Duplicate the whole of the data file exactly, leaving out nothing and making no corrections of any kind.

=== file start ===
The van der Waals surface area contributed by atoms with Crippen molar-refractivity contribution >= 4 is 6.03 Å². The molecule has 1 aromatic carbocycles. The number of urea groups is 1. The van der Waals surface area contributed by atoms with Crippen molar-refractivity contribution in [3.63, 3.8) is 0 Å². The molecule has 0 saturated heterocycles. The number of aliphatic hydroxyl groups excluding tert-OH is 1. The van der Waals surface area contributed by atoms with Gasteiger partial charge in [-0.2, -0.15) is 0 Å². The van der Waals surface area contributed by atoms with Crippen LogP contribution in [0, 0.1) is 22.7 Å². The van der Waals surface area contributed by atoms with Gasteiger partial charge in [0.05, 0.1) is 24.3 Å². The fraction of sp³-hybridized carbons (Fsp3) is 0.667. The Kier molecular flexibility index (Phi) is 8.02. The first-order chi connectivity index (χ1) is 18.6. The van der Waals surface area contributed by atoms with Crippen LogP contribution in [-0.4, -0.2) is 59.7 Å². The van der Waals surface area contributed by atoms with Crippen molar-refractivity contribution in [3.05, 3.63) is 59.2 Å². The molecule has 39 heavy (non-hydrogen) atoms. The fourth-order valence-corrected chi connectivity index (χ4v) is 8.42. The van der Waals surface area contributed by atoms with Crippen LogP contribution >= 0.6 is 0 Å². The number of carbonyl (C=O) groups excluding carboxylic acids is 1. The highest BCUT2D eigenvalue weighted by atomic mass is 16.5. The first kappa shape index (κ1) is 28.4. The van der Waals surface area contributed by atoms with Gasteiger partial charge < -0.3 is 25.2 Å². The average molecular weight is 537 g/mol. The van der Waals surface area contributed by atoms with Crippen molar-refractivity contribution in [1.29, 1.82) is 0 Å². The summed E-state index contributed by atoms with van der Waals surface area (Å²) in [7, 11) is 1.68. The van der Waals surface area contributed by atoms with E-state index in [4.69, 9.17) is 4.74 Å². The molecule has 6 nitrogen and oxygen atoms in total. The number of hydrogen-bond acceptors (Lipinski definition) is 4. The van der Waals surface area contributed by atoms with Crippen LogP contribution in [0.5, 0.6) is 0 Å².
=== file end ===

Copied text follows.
The van der Waals surface area contributed by atoms with Crippen molar-refractivity contribution >= 4 is 6.03 Å². The molecule has 1 aromatic carbocycles. The number of urea groups is 1. The van der Waals surface area contributed by atoms with Crippen molar-refractivity contribution in [3.63, 3.8) is 0 Å². The molecule has 0 saturated heterocycles. The number of aliphatic hydroxyl groups excluding tert-OH is 1. The van der Waals surface area contributed by atoms with Gasteiger partial charge in [-0.2, -0.15) is 0 Å². The van der Waals surface area contributed by atoms with Crippen LogP contribution in [0, 0.1) is 22.7 Å². The van der Waals surface area contributed by atoms with Gasteiger partial charge in [0.05, 0.1) is 24.3 Å². The fraction of sp³-hybridized carbons (Fsp3) is 0.667. The Kier molecular flexibility index (Phi) is 8.02. The first-order chi connectivity index (χ1) is 18.6. The van der Waals surface area contributed by atoms with Crippen LogP contribution in [-0.4, -0.2) is 59.7 Å². The van der Waals surface area contributed by atoms with Crippen molar-refractivity contribution in [3.05, 3.63) is 59.2 Å². The molecule has 39 heavy (non-hydrogen) atoms. The fourth-order valence-corrected chi connectivity index (χ4v) is 8.42. The van der Waals surface area contributed by atoms with Crippen LogP contribution >= 0.6 is 0 Å². The number of carbonyl (C=O) groups excluding carboxylic acids is 1. The highest BCUT2D eigenvalue weighted by atomic mass is 16.5. The first kappa shape index (κ1) is 28.4. The van der Waals surface area contributed by atoms with Gasteiger partial charge < -0.3 is 25.2 Å². The average molecular weight is 537 g/mol. The van der Waals surface area contributed by atoms with Crippen molar-refractivity contribution in [1.29, 1.82) is 0 Å². The summed E-state index contributed by atoms with van der Waals surface area (Å²) in [7, 11) is 1.68. The van der Waals surface area contributed by atoms with E-state index in [4.69, 9.17) is 4.74 Å². The molecule has 6 nitrogen and oxygen atoms in total. The number of hydrogen-bond acceptors (Lipinski definition) is 4. The van der Waals surface area contributed by atoms with Crippen LogP contribution in [0.5, 0.6) is 0 Å².